Murdoch Mysteries: Simon McNabb breaks down “Murdoch and the Tramp”

[Spoiler alert! Do not continue reading until you have watched “Murdoch and The Tramp.”]

Like a Christmas present arriving late out of the blue, this season of Murdoch Mysteries launched several months later than usual. It has definitely been worth the wait. Monday’s storyline melded several of my favourite pieces of the Murdoch Mysteries puzzle—Murdoch’s technology, historical figures and classic Crabtree humour—to provide a rollicking hour of entertainment. In my inaugural Season 14 chat, I spoke to Simon McNabb, the episode’s writer and Murdoch co-executive producer, about it.

How did COVID-19 affect your life and being able to work on a TV show?
Simon McNabb: It affected the writers in a couple of ways. The most immediate one was just, of course, on March 13th or whatever it was, we disbanded the writer’s room and didn’t see each other face to face for many months after that. It was kind of right in the middle of us breaking the arc for the season and coming up with the first batch of episodes, so we were able to sort of go off and write at that point, but then normally we would come back together and continue to talk about what the next episodes would be and give notes on those first episodes.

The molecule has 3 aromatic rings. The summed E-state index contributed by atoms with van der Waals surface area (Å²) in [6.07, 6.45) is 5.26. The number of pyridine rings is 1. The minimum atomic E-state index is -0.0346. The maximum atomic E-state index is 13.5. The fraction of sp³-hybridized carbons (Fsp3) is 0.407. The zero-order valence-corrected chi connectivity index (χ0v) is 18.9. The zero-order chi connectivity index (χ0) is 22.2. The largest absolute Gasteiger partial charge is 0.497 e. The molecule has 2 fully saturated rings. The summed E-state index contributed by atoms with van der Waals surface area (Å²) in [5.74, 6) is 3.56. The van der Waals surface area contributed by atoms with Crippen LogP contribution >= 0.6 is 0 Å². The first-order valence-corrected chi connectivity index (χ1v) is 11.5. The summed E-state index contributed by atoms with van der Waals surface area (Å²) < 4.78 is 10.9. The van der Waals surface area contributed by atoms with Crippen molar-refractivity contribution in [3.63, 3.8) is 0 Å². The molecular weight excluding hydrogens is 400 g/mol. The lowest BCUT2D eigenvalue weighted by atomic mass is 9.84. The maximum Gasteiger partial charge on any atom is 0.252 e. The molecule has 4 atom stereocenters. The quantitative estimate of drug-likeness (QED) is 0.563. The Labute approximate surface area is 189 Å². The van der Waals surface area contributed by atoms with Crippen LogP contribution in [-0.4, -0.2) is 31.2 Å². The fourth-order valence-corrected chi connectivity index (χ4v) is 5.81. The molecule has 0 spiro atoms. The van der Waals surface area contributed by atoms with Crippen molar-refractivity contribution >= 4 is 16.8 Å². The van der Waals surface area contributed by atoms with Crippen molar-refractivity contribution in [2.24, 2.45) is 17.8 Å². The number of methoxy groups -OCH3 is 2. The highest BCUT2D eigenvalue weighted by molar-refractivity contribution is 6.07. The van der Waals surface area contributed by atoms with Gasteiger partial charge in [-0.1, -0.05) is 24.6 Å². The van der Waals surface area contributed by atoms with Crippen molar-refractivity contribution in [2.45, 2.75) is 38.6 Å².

Like everybody else in the world, we just started doing everything over Zoom, which was nice in terms of being able to roll out of bed, straight into the writer’s room. But it was also challenging in that it’s a very different dynamic to be talking over video conference as opposed to being in person, in part because we’re not there in person, but also because it’s hard to sit on a video conference for, like, eight hours a day. We would generally do a short meeting where we got everything out—which takes away that opportunity to sit around and put your feet up over lunch and just say something that’s totally out of left field that might add a little creativity to the proceedings—but I think, ultimately, we found a good way of working bringing some of that creativity into the process anyway. It was pretty unusual, but it turned out pretty well.